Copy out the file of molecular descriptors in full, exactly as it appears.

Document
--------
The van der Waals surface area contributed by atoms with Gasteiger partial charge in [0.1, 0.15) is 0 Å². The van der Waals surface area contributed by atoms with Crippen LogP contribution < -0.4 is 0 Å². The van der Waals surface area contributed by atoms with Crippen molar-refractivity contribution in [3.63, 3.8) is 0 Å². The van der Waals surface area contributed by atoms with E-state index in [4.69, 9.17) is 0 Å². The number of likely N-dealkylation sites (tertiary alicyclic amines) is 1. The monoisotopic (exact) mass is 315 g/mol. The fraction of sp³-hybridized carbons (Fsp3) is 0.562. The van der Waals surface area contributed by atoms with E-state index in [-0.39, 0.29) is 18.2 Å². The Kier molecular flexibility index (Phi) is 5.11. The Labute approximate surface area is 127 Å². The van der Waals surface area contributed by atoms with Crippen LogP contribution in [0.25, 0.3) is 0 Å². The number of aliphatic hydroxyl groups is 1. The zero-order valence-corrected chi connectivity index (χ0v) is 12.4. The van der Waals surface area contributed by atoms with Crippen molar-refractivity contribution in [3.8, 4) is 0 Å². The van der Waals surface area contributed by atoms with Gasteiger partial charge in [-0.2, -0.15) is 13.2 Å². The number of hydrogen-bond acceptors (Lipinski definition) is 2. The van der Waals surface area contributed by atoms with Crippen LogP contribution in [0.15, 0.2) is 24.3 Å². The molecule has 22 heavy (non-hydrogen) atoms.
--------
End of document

The van der Waals surface area contributed by atoms with Gasteiger partial charge in [0.1, 0.15) is 0 Å². The van der Waals surface area contributed by atoms with Crippen LogP contribution < -0.4 is 0 Å². The van der Waals surface area contributed by atoms with Crippen molar-refractivity contribution in [3.63, 3.8) is 0 Å². The van der Waals surface area contributed by atoms with E-state index in [4.69, 9.17) is 0 Å². The number of likely N-dealkylation sites (tertiary alicyclic amines) is 1. The monoisotopic (exact) mass is 315 g/mol. The fraction of sp³-hybridized carbons (Fsp3) is 0.562. The van der Waals surface area contributed by atoms with E-state index in [-0.39, 0.29) is 18.2 Å². The Kier molecular flexibility index (Phi) is 5.11. The Labute approximate surface area is 127 Å². The van der Waals surface area contributed by atoms with Crippen LogP contribution in [0.25, 0.3) is 0 Å². The number of aliphatic hydroxyl groups is 1. The zero-order valence-corrected chi connectivity index (χ0v) is 12.4. The van der Waals surface area contributed by atoms with Crippen molar-refractivity contribution in [3.8, 4) is 0 Å². The van der Waals surface area contributed by atoms with Gasteiger partial charge in [-0.2, -0.15) is 13.2 Å². The number of hydrogen-bond acceptors (Lipinski definition) is 2. The van der Waals surface area contributed by atoms with Crippen LogP contribution in [0.15, 0.2) is 24.3 Å². The molecule has 22 heavy (non-hydrogen) atoms.